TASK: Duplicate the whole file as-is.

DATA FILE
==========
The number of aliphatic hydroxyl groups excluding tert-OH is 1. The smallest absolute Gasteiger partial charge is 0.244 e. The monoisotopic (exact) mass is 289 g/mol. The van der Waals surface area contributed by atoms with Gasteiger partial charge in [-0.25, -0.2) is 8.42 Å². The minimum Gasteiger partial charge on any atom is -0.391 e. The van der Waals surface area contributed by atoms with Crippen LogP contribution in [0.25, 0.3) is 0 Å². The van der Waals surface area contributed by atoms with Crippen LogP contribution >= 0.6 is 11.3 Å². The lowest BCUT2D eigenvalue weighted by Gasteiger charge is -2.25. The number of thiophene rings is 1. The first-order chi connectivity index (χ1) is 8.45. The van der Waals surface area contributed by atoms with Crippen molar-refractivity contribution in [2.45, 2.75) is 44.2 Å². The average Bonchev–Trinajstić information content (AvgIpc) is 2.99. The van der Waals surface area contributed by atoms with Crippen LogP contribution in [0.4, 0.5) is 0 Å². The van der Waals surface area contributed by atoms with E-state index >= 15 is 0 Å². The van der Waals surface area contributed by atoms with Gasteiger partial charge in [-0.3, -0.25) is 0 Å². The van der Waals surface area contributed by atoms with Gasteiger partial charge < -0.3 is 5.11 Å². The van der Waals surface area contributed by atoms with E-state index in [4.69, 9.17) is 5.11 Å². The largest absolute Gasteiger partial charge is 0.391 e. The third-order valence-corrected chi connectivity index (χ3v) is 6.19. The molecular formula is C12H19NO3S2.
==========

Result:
The number of aliphatic hydroxyl groups excluding tert-OH is 1. The smallest absolute Gasteiger partial charge is 0.244 e. The monoisotopic (exact) mass is 289 g/mol. The van der Waals surface area contributed by atoms with Gasteiger partial charge in [-0.25, -0.2) is 8.42 Å². The minimum Gasteiger partial charge on any atom is -0.391 e. The van der Waals surface area contributed by atoms with Crippen LogP contribution in [0.25, 0.3) is 0 Å². The van der Waals surface area contributed by atoms with Crippen LogP contribution >= 0.6 is 11.3 Å². The lowest BCUT2D eigenvalue weighted by Gasteiger charge is -2.25. The number of thiophene rings is 1. The first-order chi connectivity index (χ1) is 8.45. The van der Waals surface area contributed by atoms with Crippen molar-refractivity contribution in [2.45, 2.75) is 44.2 Å². The average Bonchev–Trinajstić information content (AvgIpc) is 2.99. The van der Waals surface area contributed by atoms with Crippen LogP contribution in [0.4, 0.5) is 0 Å². The van der Waals surface area contributed by atoms with E-state index >= 15 is 0 Å². The van der Waals surface area contributed by atoms with Gasteiger partial charge in [-0.3, -0.25) is 0 Å². The van der Waals surface area contributed by atoms with Gasteiger partial charge < -0.3 is 5.11 Å². The van der Waals surface area contributed by atoms with E-state index in [4.69, 9.17) is 5.11 Å². The largest absolute Gasteiger partial charge is 0.391 e. The third-order valence-corrected chi connectivity index (χ3v) is 6.19. The molecular formula is C12H19NO3S2.